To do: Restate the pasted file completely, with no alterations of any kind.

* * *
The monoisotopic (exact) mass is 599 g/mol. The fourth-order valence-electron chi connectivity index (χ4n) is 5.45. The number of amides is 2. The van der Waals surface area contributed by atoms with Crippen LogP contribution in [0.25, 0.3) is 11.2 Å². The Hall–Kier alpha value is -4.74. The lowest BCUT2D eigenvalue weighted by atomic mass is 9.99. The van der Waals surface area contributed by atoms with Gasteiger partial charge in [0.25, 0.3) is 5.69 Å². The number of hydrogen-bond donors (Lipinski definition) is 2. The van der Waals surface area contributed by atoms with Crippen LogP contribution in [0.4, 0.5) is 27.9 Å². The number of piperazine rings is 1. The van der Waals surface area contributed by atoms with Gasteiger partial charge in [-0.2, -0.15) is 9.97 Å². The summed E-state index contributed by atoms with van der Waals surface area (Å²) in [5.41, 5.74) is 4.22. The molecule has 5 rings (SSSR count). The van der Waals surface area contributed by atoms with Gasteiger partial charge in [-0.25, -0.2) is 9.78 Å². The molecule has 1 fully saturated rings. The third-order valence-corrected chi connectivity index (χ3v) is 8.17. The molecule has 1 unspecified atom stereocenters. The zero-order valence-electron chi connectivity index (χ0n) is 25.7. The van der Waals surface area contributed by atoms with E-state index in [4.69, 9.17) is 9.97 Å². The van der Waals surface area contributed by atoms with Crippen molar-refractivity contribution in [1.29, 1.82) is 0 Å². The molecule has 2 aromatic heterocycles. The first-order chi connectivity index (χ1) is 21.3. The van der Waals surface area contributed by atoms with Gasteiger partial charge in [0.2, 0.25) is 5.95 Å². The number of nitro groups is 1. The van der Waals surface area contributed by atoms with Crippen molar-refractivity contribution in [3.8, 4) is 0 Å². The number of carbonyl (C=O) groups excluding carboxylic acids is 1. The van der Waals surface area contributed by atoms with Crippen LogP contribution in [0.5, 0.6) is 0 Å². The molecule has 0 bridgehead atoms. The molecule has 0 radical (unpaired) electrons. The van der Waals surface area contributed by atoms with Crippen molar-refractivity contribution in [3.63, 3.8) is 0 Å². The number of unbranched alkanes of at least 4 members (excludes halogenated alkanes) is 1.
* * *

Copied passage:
The monoisotopic (exact) mass is 599 g/mol. The fourth-order valence-electron chi connectivity index (χ4n) is 5.45. The number of amides is 2. The van der Waals surface area contributed by atoms with Crippen LogP contribution in [0.25, 0.3) is 11.2 Å². The Hall–Kier alpha value is -4.74. The lowest BCUT2D eigenvalue weighted by atomic mass is 9.99. The van der Waals surface area contributed by atoms with Gasteiger partial charge in [0.25, 0.3) is 5.69 Å². The number of hydrogen-bond donors (Lipinski definition) is 2. The van der Waals surface area contributed by atoms with Crippen LogP contribution in [0.4, 0.5) is 27.9 Å². The number of piperazine rings is 1. The van der Waals surface area contributed by atoms with Gasteiger partial charge in [-0.2, -0.15) is 9.97 Å². The summed E-state index contributed by atoms with van der Waals surface area (Å²) in [5.41, 5.74) is 4.22. The molecule has 5 rings (SSSR count). The van der Waals surface area contributed by atoms with Gasteiger partial charge in [-0.25, -0.2) is 9.78 Å². The molecule has 1 fully saturated rings. The third-order valence-corrected chi connectivity index (χ3v) is 8.17. The molecule has 1 unspecified atom stereocenters. The zero-order valence-electron chi connectivity index (χ0n) is 25.7. The van der Waals surface area contributed by atoms with E-state index in [4.69, 9.17) is 9.97 Å². The van der Waals surface area contributed by atoms with Crippen molar-refractivity contribution in [1.29, 1.82) is 0 Å². The molecule has 2 aromatic heterocycles. The first-order chi connectivity index (χ1) is 21.3. The van der Waals surface area contributed by atoms with Gasteiger partial charge in [0.2, 0.25) is 5.95 Å². The number of nitro groups is 1. The van der Waals surface area contributed by atoms with Crippen molar-refractivity contribution in [3.8, 4) is 0 Å². The number of carbonyl (C=O) groups excluding carboxylic acids is 1. The van der Waals surface area contributed by atoms with Crippen LogP contribution in [0.5, 0.6) is 0 Å². The molecule has 0 bridgehead atoms. The molecule has 0 radical (unpaired) electrons. The van der Waals surface area contributed by atoms with Crippen molar-refractivity contribution in [3.63, 3.8) is 0 Å². The number of unbranched alkanes of at least 4 members (excludes halogenated alkanes) is 1.